* Euro falls 1 pct vs dlr <EUR=>; hits 8-yr low vs yen
* Stocks slide sharply, adding to risk pullback
* NZ dollar falls to 9-month low vs U.S. dollar
* Tensions rise in Korean peninsula
(Releads, adds quotes, updates prices)
By Tamawa Desai
LONDON, May 25 (Reuters) - The euro hit a 8 1/2-year low against the yen and neared a 4-year low versus the dollar on Tuesday as concerns about the euro zone's fragile banking system prompted investors to pull back from riskier assets.
Such concerns fanned strains in money markets, boosting demand for dollars across the board.
Weighing on the euro was the Spanish central bank's takeover of savings bank CajaSur on Saturday after a failed merger with another regional lender. [ID:nLDE64L007]
Although CajaSur is relatively small and the Bank of Spain has said it wants to halve the number of ailing small lenders, analysts said the bailout highlighted weakness in the European banking sector and fanned fears more banks may need to be bailed out by some euro zone members.
"Spanish banking fears certainly exacerbate contagion risks," said Lee Hardman, currency economist at Bank of Tokyo-Mitsubishi UFJ.
U.S. two-year swap spreads pushed out to their widest in two years, reflecting tightening money market conditions.
European shares fell 2.7 percent <.FTEU3>. U.S. stock futures <SPc1> were down 2.6 percent, indicating a sharply lower open on Wall Street after it lost more than 1 percent on Monday.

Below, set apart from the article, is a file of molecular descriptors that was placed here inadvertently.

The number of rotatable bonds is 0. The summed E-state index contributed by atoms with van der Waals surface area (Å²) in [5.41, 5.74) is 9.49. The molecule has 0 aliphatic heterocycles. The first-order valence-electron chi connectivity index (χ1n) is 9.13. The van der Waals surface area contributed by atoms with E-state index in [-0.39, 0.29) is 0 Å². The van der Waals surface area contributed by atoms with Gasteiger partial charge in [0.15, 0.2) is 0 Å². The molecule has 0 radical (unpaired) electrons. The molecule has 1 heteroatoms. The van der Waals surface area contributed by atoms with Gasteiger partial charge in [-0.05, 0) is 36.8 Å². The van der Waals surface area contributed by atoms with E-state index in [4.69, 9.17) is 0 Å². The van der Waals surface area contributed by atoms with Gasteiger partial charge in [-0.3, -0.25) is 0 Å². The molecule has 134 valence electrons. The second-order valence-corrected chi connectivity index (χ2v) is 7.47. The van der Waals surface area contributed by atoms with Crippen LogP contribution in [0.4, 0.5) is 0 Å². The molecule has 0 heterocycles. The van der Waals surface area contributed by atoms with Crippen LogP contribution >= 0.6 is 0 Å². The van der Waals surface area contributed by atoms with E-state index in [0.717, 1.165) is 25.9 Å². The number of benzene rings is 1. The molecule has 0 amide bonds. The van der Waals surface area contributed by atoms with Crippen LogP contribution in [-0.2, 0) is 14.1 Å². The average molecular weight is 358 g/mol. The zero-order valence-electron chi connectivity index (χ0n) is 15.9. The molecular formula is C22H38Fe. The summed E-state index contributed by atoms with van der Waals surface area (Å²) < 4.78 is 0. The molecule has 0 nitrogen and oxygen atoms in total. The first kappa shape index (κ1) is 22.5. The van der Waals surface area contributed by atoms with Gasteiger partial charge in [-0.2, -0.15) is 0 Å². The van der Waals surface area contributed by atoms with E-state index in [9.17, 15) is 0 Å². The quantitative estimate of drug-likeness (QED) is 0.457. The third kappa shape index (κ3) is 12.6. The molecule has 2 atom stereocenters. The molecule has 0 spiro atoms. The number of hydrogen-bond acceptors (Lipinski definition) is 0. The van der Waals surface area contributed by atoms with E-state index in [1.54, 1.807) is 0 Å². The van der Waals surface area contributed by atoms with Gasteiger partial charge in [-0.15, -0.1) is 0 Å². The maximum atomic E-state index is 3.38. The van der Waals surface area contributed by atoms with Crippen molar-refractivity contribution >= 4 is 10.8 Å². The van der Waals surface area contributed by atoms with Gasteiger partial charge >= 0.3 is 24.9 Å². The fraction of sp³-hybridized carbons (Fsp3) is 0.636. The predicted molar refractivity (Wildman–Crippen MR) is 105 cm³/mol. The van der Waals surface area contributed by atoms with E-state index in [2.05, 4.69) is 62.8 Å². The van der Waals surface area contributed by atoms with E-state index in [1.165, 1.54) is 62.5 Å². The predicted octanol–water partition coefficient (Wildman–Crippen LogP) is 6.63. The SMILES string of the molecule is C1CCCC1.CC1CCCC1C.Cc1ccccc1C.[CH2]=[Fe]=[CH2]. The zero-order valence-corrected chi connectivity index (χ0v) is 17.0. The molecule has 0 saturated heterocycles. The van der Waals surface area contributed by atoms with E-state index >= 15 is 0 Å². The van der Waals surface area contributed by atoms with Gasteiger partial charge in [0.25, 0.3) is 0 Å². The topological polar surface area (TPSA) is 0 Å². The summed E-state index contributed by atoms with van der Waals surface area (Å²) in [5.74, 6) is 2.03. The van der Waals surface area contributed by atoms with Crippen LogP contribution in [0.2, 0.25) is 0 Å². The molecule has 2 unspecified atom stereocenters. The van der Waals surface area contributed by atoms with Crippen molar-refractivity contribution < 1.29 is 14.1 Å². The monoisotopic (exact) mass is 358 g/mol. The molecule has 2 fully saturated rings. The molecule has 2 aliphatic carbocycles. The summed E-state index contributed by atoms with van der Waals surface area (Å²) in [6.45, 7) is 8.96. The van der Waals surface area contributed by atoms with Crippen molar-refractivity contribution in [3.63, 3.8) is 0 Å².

Tokyo's Nikkei average <.N225> hit its lowest in more than five months, while the MSCI index of Asia-Pacific shares <.MIAPJ0000PUS> outside Japan slid 3.7 percent.
By 0916 GMT, the euro fell 1.2 percent on the day at $1.2200 <EUR=>, nearing a four-year low of $1.2143 hit last week.
Against the yen, the euro fell to 109.36 yen <EURJPY=R>, its lowest since Dec, 2, 2001, according to Reuters charts. The pair was down 1.6 percent from late U.S. trade on Monday.
"Fears are growing that a collapse in confidence could undo the positive growth impulses that are still present, with tensions in money markets resulting in dollar liquidity drying up," said Kenneth Broux, senior market economist at Lloyds TSB.
The euro has lost more than 7 percent versus the dollar this month, heading for its biggest monthly fall since January 2009.
The euro's downside targets stood at the recent low of $1.2143 and at $1.2133, a 50 percent retracement of a rally from its all-time low around $0.8225 in October 2000 to its record peak of $1.6040 touched in July 2008, traders said.
The next support would be the psychologically important $1.2000, where many stops are believed to be set, they said.
Funding conditions for banks have also been tightening.
U.S. dollar 3-month Libor/OIS spreads were sharply wider on Monday, with the 3-month Libor hitting a 10-month high, indicating stressed conditions in the money market.
The dollar index rose 1.2 percent to 87.29 <.DXY>. The greenback dipped 0.4 percent to 89.73 yen <JPY=>.
Growth-linked currencies such as the Australian and New Zealand dollars saw sharp pullbacks.
The Aussie dropped more than 2.2 percent against the yen and 1.5 percent against the U.S. dollar as hedge funds and investors took profits on the higher-yielding currency's rally this year.
Sterling showed little reaction to data showing Britain's economy grew by 0.3 percent in the first quarter of this year, slightly faster than the 0.2 percent initially estimated. [GBP/]
Tensions in Korea buoyed the dollar and yen, after South Korea's Yonhap news agency said North Korean leader Kim Jong-il had told his troops to prepare for combat. [ID:nSGE64O03B]